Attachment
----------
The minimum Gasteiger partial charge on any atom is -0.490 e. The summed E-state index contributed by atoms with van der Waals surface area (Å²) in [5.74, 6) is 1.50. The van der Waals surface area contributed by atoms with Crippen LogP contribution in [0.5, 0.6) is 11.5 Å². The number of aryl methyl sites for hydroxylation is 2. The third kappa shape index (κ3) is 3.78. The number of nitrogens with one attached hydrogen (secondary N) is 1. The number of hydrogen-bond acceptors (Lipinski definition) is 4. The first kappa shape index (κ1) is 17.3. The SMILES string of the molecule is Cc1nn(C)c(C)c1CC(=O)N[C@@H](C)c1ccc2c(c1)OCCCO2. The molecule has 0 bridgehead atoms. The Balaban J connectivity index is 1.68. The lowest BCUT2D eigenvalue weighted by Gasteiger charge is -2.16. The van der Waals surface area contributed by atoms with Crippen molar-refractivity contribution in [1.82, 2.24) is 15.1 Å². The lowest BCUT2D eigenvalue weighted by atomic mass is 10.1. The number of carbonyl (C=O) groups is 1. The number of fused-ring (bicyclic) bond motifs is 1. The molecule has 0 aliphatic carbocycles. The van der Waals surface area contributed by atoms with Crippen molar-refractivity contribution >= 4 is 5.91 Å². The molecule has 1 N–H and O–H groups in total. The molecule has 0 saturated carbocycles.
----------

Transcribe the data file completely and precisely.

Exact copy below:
The minimum Gasteiger partial charge on any atom is -0.490 e. The summed E-state index contributed by atoms with van der Waals surface area (Å²) in [5.74, 6) is 1.50. The van der Waals surface area contributed by atoms with Crippen LogP contribution in [0.5, 0.6) is 11.5 Å². The number of aryl methyl sites for hydroxylation is 2. The third kappa shape index (κ3) is 3.78. The number of nitrogens with one attached hydrogen (secondary N) is 1. The number of hydrogen-bond acceptors (Lipinski definition) is 4. The first kappa shape index (κ1) is 17.3. The SMILES string of the molecule is Cc1nn(C)c(C)c1CC(=O)N[C@@H](C)c1ccc2c(c1)OCCCO2. The molecule has 0 bridgehead atoms. The Balaban J connectivity index is 1.68. The lowest BCUT2D eigenvalue weighted by Gasteiger charge is -2.16. The van der Waals surface area contributed by atoms with Crippen molar-refractivity contribution in [1.82, 2.24) is 15.1 Å². The lowest BCUT2D eigenvalue weighted by atomic mass is 10.1. The number of carbonyl (C=O) groups is 1. The number of fused-ring (bicyclic) bond motifs is 1. The molecule has 0 aliphatic carbocycles. The van der Waals surface area contributed by atoms with Crippen molar-refractivity contribution >= 4 is 5.91 Å². The molecule has 1 N–H and O–H groups in total. The molecule has 0 saturated carbocycles.